Decentralized, Autonomous Dildos. Yes, you read that correctly. Each block starts a new auction and, if you win that round, you get to control the vibrator settings for a block (someone turned it up so high it fell off the podium and out the box at one stage. Seems appropriate).
But this project was not about simply doing something unexpected and potentially lewd. It was both a test of how easy it is to integrate real-world items with digital, distributed ledgers and the trade-offs, benefits, and problems that go along with such an endeavour; and an attempt to open up a broader conversation about the intersection between intimacy and technology as our lives speed ever more toward silicon fantasies and electric dreams.
Maker awarded 5 teams equally with $1000 dollars each in Dai for the hacks they managed to pull off, all of which included the use of Dai. Soooo recursive, we love it! Detzy, Dapphouse, Emergency travel, Flipper, Protea. They also gave 500 Dai to xPay and DaiPoS.
More generally, MakerDAO and the contracts they have written and deployed to manage Dai are - we feel - a leading light in the overall cryptocurrency community. Principled, talented, open and distributed - we cannot wait to work more closely with them on some really exciting upcoming projects. A truly decentralized stable coin + mobile wallet + private chat + hardwallet support = much future, so wow!
POA rewarded 3 teams: xPay, xDAI Oracle and CryptoTeka. POA has been doing some remarkable work lately and their sidechains - which are accessible in Status today - provide real scaling NOW. Not only can each DApp move onto it's own sidechain, those chains have predictable and very low transaction fees, and much faster settlement times. While consensus remains something of a concern depending on your needs, they have a number of interesting solutions which are well worth checking out. Oh, they also built https://blockscout.com/ - please can we all start using open source block explorers where appropriate!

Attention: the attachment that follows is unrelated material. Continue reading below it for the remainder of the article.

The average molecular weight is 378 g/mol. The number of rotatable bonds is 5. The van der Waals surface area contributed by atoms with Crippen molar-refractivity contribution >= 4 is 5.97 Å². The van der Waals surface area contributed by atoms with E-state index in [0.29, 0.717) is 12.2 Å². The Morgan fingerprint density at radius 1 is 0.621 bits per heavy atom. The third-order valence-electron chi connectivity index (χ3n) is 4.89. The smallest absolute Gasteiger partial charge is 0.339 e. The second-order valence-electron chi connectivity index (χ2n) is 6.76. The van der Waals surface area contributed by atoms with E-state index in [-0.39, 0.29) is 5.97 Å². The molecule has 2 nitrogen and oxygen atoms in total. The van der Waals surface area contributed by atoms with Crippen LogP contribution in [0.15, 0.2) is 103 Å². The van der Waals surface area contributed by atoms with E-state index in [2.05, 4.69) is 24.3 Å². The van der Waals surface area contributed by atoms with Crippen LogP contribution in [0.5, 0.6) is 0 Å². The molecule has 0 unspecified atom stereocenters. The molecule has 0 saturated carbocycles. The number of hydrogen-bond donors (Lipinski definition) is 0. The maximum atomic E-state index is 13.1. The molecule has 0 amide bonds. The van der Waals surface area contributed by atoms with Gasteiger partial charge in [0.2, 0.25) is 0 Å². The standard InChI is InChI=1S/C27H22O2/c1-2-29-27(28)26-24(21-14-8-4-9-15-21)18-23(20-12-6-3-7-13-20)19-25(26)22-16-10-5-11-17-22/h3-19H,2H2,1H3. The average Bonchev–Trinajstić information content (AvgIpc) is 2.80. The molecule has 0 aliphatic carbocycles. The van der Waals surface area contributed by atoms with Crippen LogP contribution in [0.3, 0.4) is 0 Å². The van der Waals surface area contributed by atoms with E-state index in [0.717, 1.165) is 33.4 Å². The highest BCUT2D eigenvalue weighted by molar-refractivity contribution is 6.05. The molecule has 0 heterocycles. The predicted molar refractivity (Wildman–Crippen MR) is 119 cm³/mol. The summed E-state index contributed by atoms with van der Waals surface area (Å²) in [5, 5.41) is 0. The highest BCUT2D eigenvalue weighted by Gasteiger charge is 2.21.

Best Use of Bloom Login - Detzy ($1000). There is a short write up and video here.
Best Use of Bloom KYC - DBonds ($2000). You can find a short write up here.
It was also genuinely great to have Bloom with us at this event as they are doing some dope work of their own on Whisper. We're looking forward to seeing where they take it and collaborating again in the future.
Universal Login Prizes
Onbotting ($1000). This project was already discussed above.
Flight Plan ($500). You can find a short write up here.
Alex Van De Sande is a leading light in the community, and his proposals for EIP 1077 and 1078 are well worth going over in detail. Making sure that onboarding is awesome and user experience is generally smooth is critical to bringing crypto closer to life and we're proud to count Alex amongst our friends and contributors.
One Last Mention
Though the judges might have found other projects more in line with the tracks we created, we'd also like to give a special mention in this post to the one and only Ligi, who has been building WallETH essentially alone for quite some time now. He hacked on the Status hardwallet, and it was remarkable what he got done.
The workshop about the Status hardware wallet at the first day of crypto-life inspired him to support it in WallETH. Exciting use-cases abound, including:
- An alternative to ether.cards where you do not need scratch off something to enter mnemonic words on your phone - just tap it on your phone.
- These can then also be sold in shops with ether or (e.g. DAI) tokens preloaded and provide great UX for onboarding humans. In volume these cards get dirt cheap and we might get huge amounts of hardware wallets to use for other use cases.
- An alternative to using WallETH with a TREZOR. A card could slip through more easily and cause less trouble. Also it is much smaller/lighter/cheaper.
- Nicely transfer keys from phone to phone.
- Convince iOS users to switch to Android (as these cards do not work on iOS and my personal favourite use case).
- Great option for key-backups (writing down mnemonics which is the most commonly done thing currently for backups has the drawback that it often exposes the key). This way you can just buy a card and even give it to someone untrusted to keep for you.
All in all, we'd say it was an unbelievably successful event. We can't thank enough each and every person who travelled to Prague, participated with us, and helped bring crypto a good number of steps closer to life. There was so much else that happened, like wandering poets, and weird prayers, and hives of ideas and our Philosopher's Salon, but this post is already too long. All that's left to say is, we'll see you all next year!